A new US President always brings a renewed sense of hope and optimism, not only to the 50 states themselves but across the globe. Another norm in the early days of any new administration is a jostling for position from foreign allies and diplomats, not only to secure the trophies of early phone calls and presidential visits, but to build common platforms and alliances for the longer term.
This time has been no different and whilst the UK government’s opening gambit has gained some momentum, a report by think tank Policy Exchange into the failings of the UK diplomatic corps of the last four years shines a stark light on the ground that needs to be gained. But where should that focus be?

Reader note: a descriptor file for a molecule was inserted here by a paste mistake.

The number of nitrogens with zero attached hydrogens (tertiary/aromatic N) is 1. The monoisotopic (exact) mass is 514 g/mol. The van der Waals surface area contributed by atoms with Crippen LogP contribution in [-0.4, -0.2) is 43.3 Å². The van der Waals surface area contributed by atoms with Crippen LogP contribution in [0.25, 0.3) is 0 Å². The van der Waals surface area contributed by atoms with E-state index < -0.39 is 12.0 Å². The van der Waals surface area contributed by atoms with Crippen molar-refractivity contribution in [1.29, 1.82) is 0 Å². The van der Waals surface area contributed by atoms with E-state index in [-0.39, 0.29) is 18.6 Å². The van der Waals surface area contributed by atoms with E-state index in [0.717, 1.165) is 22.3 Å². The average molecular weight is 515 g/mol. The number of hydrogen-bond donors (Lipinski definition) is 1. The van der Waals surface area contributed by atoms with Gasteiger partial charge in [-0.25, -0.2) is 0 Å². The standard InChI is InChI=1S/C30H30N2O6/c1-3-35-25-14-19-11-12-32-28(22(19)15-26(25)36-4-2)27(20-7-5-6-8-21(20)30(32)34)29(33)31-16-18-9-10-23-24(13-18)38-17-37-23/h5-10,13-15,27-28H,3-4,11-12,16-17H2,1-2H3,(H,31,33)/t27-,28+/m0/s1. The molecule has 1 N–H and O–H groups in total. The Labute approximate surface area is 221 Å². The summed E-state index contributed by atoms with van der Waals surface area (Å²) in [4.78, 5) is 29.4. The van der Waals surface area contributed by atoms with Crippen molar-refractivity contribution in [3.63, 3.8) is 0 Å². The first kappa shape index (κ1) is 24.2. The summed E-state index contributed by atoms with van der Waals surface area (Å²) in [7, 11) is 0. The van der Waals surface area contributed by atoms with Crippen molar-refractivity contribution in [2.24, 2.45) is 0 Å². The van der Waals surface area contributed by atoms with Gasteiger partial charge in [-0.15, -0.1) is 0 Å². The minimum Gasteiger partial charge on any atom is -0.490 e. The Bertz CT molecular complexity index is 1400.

As Biden settles into the Oval office, the new president inherits an in-tray and set of challenges like no-one before. Measured by the flurry of leather-bound executive orders signed on his 1st day in the office, managing the pandemic and reversing Trump’s position on climate change are the top priorities. It is of course the economy that was the biggest topic on voters’ minds as they went to the polls especially as US unemployment more than doubled in the last 12 months. With the incoming Treasury secretary, Janet Yellen making it clear that the domestic economy is the priority ahead of signing any free trade agreements, what does this and the UK’s diplomatic failings mean for a post Brexit US – UK trading relationship and the approach to a breakthrough?
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